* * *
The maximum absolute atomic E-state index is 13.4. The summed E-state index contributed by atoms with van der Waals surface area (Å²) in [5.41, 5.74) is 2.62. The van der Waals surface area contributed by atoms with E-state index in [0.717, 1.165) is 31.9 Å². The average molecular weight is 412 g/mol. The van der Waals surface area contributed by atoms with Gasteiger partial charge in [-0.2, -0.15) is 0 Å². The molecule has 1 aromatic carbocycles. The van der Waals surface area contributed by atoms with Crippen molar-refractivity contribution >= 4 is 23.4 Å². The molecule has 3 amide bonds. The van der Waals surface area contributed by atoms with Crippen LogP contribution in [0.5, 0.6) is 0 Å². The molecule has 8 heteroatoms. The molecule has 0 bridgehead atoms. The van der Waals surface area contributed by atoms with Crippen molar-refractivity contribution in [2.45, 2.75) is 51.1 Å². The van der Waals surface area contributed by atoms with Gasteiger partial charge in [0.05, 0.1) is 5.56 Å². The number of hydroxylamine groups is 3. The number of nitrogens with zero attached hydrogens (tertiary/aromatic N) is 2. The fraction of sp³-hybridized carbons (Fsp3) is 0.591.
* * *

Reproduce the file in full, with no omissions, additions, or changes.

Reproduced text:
The maximum absolute atomic E-state index is 13.4. The summed E-state index contributed by atoms with van der Waals surface area (Å²) in [5.41, 5.74) is 2.62. The van der Waals surface area contributed by atoms with E-state index in [0.717, 1.165) is 31.9 Å². The average molecular weight is 412 g/mol. The van der Waals surface area contributed by atoms with Gasteiger partial charge in [-0.2, -0.15) is 0 Å². The molecule has 1 aromatic carbocycles. The van der Waals surface area contributed by atoms with Crippen molar-refractivity contribution >= 4 is 23.4 Å². The molecule has 3 amide bonds. The van der Waals surface area contributed by atoms with Crippen LogP contribution in [0.5, 0.6) is 0 Å². The molecule has 8 heteroatoms. The molecule has 0 bridgehead atoms. The van der Waals surface area contributed by atoms with Crippen molar-refractivity contribution in [2.45, 2.75) is 51.1 Å². The van der Waals surface area contributed by atoms with Gasteiger partial charge in [0.05, 0.1) is 5.56 Å². The number of hydroxylamine groups is 3. The number of nitrogens with zero attached hydrogens (tertiary/aromatic N) is 2. The fraction of sp³-hybridized carbons (Fsp3) is 0.591.